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Posted by Irene
a resident of Greenmeadow
on Feb 21, 2008 at 8:51 pm

I heard from inside sources that being from Palo Alto or even Bay Area actually reduces your chances for being accepted into Stanford. They go for geographic diversity, and a kid with the same score from Alabama will take preference over local kid.


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Posted by OhlonePar
a resident of Duveneck/St. Francis
on Feb 21, 2008 at 10:03 pm

Irene,

That's been true for years. Also working against Palo Alto kids is that a lot of parents around here have Stanford connections--so your Palo Alto kid is competing against faculty kids and big-donor alumni kids.


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Posted by Gordon
a resident of Midtown
on Feb 21, 2008 at 10:46 pm

The competition by PA kids to get into Stanford is almost as serious as out-of-town athletes to get into Paly. Since Stanford is a private school, it can set its own rules. I think it probably plays it about right, becasue it wants geographical and demographic balance of smart students, big givers, content staff and reasonably satisfied alumni.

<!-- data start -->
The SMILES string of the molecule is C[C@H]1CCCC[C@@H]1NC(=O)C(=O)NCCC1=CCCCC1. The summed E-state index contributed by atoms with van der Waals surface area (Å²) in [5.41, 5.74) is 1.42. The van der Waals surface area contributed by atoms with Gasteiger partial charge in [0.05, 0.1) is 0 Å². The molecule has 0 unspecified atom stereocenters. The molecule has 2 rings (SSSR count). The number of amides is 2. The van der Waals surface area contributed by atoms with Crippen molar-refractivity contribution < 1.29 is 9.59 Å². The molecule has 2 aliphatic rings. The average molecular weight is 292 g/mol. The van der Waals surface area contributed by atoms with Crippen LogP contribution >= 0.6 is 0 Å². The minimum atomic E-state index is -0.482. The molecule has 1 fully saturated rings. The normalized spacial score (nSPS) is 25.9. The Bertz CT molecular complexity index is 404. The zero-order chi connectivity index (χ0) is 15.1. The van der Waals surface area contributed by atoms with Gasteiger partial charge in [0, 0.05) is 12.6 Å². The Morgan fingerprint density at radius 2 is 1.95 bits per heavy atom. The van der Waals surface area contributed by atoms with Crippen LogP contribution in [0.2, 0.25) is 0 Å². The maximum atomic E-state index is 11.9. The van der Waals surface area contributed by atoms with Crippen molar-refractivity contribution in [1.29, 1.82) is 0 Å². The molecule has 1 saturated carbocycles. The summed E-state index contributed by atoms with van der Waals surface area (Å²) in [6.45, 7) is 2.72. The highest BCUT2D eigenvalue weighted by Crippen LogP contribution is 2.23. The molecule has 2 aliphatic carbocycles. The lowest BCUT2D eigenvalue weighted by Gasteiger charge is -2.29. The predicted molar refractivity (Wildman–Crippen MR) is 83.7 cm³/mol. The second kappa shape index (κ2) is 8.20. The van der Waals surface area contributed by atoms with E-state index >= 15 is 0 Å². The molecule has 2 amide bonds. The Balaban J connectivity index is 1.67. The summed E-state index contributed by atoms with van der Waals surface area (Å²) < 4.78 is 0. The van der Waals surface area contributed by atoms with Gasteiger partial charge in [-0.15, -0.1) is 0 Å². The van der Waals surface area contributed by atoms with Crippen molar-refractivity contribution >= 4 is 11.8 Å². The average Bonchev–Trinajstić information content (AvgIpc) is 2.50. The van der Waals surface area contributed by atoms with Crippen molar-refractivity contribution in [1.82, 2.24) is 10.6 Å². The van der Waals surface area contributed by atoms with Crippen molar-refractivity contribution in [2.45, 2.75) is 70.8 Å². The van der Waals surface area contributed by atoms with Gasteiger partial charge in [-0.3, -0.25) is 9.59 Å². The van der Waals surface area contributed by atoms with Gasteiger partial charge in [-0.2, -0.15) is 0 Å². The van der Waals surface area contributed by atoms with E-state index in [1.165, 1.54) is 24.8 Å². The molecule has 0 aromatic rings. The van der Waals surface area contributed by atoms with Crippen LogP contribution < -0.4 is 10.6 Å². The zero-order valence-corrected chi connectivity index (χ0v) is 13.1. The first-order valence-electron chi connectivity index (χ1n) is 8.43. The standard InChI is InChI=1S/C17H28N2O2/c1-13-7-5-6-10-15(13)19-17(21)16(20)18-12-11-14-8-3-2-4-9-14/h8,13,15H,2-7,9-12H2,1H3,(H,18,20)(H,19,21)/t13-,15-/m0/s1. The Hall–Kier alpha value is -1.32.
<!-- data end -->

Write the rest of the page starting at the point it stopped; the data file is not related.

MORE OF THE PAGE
I would also think that a non-perfect SAT score in the hinterlands of Nevada, for example, is equal to, and probably superior to a perfect score from PA students. Those Nevada kids have scar tissue, and their parents did not waste their money on tutors and SAT enhancement courses. They also know how to castrate,brand and dehorn a calf. Some of them can even rope 'em.